Théâtre du Châtelet, Paris, France; July 14, 2014
This being the evening of Bastille Day, one was hoping for a few fireworks on stage too. They came eventually, but while the programme opener, Mark Morris’ “Maelstrom”, is not exactly a damp squib, the audience reaction at the end said it all. Almost all ballets in the season have received long and rapturous ovations, but here it was much shorter.
“Maelstrom” is very musical and shows snatches of his very personal sense of humour; one would hardly expect anything else from Morris. But while well danced, it is an unsatisfactory ballet that is never going to set the World alight.
To Beethoven’s Piano Trio No. 5 (op.70, no.1; ‘Ghost’), Morris sets seven couples in various combinations. There’s a lot of dancers running in and coming to a dead stop – usually with arms tilted in a straight line, one forward, one back – or running straight back out again. There’s a great deal of pointless (pun intended) flexing of feet that is inelegant and aesthetically displeasing. A repeated motif sees dancers flex their hand as if pushing the air – for little gain and no apparent reason. All in all, it’s busy, overly fussy and, it has to be said, looks rather dated.
What is there to say about Balanchine’s “Agon” that hasn’t already been said. Remarkably, it’s now 67 years old, yet it still looks as fresh and contemporary as ever. ‘Agon’ means ‘battle’, and it’s in the pas de deux where this is really seen. The intense Sofiane Sylve and Luke Ingham were the epitome of control and struggle. The way Sylve unfolded into some extensions and poses was spellbinding. Equally enjoyable was Frances Chung who was wonderfully incisive in the second pas de trois (the Bransle Simple) where she was partnered by Jaime Garcia Castilla and Hansuke Yamamoto.
The evening ramped up further with Christopher Wheeldon’s “Within the Golden Hour”. The dancer’s looked wonderful in Martin Pakledinaz’s jewel-decorated costumes is blues, greens and a sort of deep-orangey, rusty red. They have sort of a mystic, Oriental feel to them, although the dance is anything but. Above are three impressive dark wooden-looking panels (also by Pakledinaz) that change position for each section. A special mention too for James F. Ingalls’ lighting that alternately bathed the stage in blues, reds, and everything in between.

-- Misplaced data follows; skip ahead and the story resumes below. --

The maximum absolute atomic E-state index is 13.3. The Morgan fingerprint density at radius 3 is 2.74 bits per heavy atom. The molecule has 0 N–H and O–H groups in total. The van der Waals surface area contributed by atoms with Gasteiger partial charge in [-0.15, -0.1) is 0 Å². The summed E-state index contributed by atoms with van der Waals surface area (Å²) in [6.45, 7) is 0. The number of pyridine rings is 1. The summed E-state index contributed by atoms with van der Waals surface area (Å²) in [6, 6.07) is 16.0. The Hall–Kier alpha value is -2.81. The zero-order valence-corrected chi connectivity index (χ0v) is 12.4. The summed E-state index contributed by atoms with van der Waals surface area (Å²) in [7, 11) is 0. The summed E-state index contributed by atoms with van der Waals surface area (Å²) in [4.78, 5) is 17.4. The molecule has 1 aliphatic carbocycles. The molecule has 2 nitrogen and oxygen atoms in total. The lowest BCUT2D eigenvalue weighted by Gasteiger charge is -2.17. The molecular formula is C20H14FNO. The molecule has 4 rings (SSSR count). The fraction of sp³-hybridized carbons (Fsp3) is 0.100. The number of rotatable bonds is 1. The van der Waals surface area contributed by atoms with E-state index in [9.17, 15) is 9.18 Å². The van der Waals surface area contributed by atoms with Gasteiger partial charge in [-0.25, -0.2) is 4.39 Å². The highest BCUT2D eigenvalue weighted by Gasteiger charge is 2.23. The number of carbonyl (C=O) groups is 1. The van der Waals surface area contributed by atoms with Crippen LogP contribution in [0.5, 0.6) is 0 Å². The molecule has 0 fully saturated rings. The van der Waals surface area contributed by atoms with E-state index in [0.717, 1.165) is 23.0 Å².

The dance, to a selection of strings only scores by contemporary minimalist Italian composer Ezio Bosso around the Adagio from Vivaldi’s Violin Concerto in B-flat Major, features plenty of fine-looking choreography that is complex and skilful. It’s full of elegance with any number of slow, graceful lifts, off-centre supports, and airy jumps.
A corps of four couples frames four pas de deux, the second of which is for two men, with the focus in the others being generally on the woman who is variously guided and lifted and otherwise directed by the man. In the pas de deux, limbs constantly interweave in different ways as if the dancers were searching for the solution to a mysterious problem. There are complex lifts and turns. One of the women, having been held in a foetal pose, unfurls herself so fluidly over the man’s back, you wonder how it could be so easy. One image reminded me of ship’s figurehead. The partnering was magnificent throughout.
Each duet establishes a different mood. The first is a waltz that is charming, yet somewhat quirky, jaunty and fun, that was danced elegantly and lightly by Lorena Feijoo and Ruben Martin Cintas. A more contemplative mood is apparent when the second couple take over. Now the dance is more about sculptural qualities. It’s meltingly lovely. The outstanding Sarah Van Patten and Luke Ingham made everything look so seamless.
The third duet is for two men. It’s a frisky game of copycat – bright, brisk and winning; sharing the same material; moving together but without physical contact. Finally, Maria Kochetkova and Vitor Luiz continued the lighter mood. In what looked like a private game, albeit one we were not privy to the rules of, they frequently mirroring one another’s steps. It was certainly good to watch.
The ensemble sections are structured deftly and are a delight. The energy and speed needed for some moments demands perfect timing and absolute precision. Just like from the lead couples, it got it.
“Within the Golden Hour” is a winner all round.